Chloe Benjamin – The Immortalists

Chloe Benjamin – The Immortalists

In summer 1969, the four Gold kids are still young. Varya is only 13, Daniel 11, Klara 9 and Simon just 7. It is the last summer they spend together before the eldest do not want to play with younger ones anymore. But it is also the summer that will change their lives and determine their fates. Having eavesdropped a couple of boys they head to a house where a gipsy woman is telling the future. The kids all just have one question: when will I die? They each get an answer, an exact date. But instead of just laughing and forgetting about it and not taking it seriously, this information will always loom over them.

The novel received a lot of attention and was highly acclaimed before being published. What starts as a story about four kids and a strange prediction, turns into one of the best novels of the last years. After the opening scene, Chloe Benjamin tells the siblings‘ stories, starting with the youngest who is predicted to die first. Each has a singular life, an interesting character and their story blends perfectly with societal developments of their times. Not only a cleverly constructed plot, but also relevant questions about what is important in life, how much do family bonds count and how free are you in shaping your life -and what is determined by fate?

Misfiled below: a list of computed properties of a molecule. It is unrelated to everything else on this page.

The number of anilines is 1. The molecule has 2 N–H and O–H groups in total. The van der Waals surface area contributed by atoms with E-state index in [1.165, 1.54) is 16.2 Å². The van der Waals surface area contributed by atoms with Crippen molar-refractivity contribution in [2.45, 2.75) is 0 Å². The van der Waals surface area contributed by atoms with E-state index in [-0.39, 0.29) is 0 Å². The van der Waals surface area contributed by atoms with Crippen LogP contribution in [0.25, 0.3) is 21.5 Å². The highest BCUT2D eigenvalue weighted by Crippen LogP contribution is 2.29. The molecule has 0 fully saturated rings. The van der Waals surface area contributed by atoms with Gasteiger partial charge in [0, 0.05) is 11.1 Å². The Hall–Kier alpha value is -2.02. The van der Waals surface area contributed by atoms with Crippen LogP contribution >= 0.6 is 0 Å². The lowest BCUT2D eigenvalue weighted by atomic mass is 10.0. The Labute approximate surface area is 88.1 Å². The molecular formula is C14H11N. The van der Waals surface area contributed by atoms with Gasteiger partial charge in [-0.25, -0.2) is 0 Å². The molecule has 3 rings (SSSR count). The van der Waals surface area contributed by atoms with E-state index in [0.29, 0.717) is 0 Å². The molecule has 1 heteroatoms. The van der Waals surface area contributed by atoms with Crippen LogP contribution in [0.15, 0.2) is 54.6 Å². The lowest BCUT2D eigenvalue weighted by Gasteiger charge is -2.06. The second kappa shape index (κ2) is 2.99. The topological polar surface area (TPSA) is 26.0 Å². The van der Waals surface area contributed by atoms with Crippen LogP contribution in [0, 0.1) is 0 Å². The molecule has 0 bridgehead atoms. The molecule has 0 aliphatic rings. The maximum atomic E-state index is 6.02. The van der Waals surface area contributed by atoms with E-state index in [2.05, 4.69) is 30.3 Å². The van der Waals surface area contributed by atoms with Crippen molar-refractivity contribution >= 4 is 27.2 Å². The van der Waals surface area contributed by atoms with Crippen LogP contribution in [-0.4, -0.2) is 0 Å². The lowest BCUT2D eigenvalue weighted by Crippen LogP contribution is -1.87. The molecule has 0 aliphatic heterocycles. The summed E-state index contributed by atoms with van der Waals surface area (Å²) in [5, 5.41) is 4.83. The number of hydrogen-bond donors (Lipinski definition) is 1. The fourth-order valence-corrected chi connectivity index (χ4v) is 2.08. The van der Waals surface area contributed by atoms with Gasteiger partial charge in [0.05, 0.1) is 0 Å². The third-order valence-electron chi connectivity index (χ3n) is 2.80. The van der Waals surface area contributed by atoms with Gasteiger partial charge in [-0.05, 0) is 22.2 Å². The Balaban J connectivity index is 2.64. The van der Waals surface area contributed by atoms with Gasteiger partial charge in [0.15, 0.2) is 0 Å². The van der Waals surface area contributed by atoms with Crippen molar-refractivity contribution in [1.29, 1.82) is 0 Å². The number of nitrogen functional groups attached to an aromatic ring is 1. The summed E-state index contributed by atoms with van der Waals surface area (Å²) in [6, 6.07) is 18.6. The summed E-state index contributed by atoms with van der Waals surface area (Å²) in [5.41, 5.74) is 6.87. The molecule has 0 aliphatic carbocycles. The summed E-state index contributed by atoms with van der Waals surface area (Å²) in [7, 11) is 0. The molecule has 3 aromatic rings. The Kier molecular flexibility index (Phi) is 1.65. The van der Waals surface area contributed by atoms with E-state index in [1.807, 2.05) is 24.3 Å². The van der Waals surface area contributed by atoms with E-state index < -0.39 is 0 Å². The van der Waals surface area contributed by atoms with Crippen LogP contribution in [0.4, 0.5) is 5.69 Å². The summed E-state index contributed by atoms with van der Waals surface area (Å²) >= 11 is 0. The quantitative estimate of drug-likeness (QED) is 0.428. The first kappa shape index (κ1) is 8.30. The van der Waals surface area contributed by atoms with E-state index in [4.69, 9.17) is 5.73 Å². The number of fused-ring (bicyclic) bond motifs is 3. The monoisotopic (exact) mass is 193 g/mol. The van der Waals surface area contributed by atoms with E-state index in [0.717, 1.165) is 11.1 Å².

You always wait in a story staring with the presentation of a group of characters for who will turn out to be the most intriguing, the most interesting and the one with the biggest crisis. Benjamin treats the four kids equally. Astonishingly, the moment when each is taking over, he or she becomes really the centre, the focus of everything. Thus, we do not get the development if the others which makes a lot of secrets revealed only later as well as many situations being judged from one perspective when there are actually several points of view which allow you to see a situation also in a completely different way.

The story is often sad, full of despair and emotion. It is hard to say how Benjamin makes you completely indulge in it, but you feel with the characters, you can sense their loss and thus get a wonderful novel to read. Exceptional writing paired with a cleverly constructed novel, carefully drawn characters and the smooth insertion of important topics – is there anything more a reader could wish for?

Omar El Akkad – American War

Omar El Akkad – American War